The UK government has announced that the fourth round of its Contracts for Difference (CfD) scheme will aim to double the capacity of renewable energy agreed in the last round, suggesting as much as 12 GW of new clean power capacity could be awarded. Not only that, but the 4th Round, which will open in late 2021, will broaden the range of renewable energy technologies eligible to participate and provide separate funds, known as ‘pots’, for those the government wants to encourage.
Pot 1 is reserved for solar power and onshore wind, which were excluded from the 3rd Round. Pot 2 aims to encourage less developed technologies, such as floating offshore wind, advanced conversion technologies and tidal stream projects. Pot 3 is reserved for offshore wind with traditional fixed-base foundations. The government has already announced big plans for offshore wind – a quadrupling of present capacity to 40 GW by 2030. In a further change, former coal-burning power stations which have converted to biomass will be excluded from future CfD rounds.
The UK’s CfD scheme has already delivered results – both for project developers and consumers. Developers bid into an auction to win capacity additions at a fixed price – known as the ‘strike price’. The competitive nature of the auction process drive prices down to get consumers the best deal, but developers are awarded 15-year contracts to sell their electricity at the price agreed.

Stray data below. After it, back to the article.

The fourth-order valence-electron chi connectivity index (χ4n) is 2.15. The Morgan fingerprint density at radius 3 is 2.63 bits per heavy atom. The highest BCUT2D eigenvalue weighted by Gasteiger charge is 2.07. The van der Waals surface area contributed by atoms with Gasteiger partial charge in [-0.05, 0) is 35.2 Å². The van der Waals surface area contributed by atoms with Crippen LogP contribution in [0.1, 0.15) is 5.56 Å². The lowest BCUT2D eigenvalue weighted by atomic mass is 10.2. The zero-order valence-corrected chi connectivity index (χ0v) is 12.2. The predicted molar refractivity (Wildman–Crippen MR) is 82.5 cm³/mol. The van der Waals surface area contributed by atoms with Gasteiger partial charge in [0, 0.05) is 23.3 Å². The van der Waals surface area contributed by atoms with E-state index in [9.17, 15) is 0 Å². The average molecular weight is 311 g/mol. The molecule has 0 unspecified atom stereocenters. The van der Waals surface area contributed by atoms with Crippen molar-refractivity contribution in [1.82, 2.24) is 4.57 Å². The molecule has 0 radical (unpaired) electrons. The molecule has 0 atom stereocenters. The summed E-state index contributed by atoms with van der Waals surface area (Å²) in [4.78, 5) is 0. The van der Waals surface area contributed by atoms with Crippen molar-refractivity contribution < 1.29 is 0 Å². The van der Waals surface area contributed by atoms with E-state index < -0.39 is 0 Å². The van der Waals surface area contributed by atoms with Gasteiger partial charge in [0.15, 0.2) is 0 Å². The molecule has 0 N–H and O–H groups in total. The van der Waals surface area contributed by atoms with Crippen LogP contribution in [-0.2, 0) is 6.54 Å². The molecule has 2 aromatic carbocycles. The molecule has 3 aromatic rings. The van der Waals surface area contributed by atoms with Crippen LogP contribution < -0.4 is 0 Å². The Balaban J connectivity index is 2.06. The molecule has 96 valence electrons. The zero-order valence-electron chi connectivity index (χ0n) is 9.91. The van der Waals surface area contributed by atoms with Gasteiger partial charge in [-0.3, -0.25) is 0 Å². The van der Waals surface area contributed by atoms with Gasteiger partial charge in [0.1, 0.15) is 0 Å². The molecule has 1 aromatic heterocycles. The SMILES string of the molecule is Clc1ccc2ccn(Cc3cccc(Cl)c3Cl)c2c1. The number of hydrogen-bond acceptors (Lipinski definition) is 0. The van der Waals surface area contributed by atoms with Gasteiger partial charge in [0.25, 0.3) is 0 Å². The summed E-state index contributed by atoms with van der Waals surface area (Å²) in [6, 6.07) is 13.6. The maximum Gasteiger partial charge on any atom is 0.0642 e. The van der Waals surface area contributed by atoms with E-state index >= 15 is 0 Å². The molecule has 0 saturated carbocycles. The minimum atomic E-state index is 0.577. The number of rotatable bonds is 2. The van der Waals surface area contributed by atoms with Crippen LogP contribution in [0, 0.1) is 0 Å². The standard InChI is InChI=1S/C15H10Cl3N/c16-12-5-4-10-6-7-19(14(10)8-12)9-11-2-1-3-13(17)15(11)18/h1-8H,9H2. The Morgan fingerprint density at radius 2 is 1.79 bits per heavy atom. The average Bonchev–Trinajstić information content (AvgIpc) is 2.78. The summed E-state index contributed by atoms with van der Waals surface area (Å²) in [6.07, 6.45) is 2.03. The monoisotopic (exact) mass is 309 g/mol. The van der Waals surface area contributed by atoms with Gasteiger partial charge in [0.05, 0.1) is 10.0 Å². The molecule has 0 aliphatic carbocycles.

With a government-guaranteed future revenue stream, developers can then raise finance for their clean energy projects, attracting private capital into the renewable energy sector.
In the last round, prices for offshore wind were awarded at record low levels of between £39.65/MWh to £41.61/MWh in 2012 prices. Adjusting for inflation since then gives a value of about £46/MWh in 2019 prices and around £50/MWh in 2024, when the projects awarded in the 3rd round will start to generate electricity. The UK Department for Business, Energy and Industrial Strategy forecasts in its reference scenario that wholesale electricity prices in 2024 will be £59/MWh in 2024.
While there is always uncertainty with regard to forecasts, this suggests that the 3rd Round projects will be the first to pay money back to the government because wholesale electricity prices will be higher than the strike price. And with interest rising in renewables as the UK government unfolds its plans for a Green Industrial Revolution, the 4th Round is set to be every bit as competitive as the third.
Photo credit: shutterstock.com, DJ Mattaar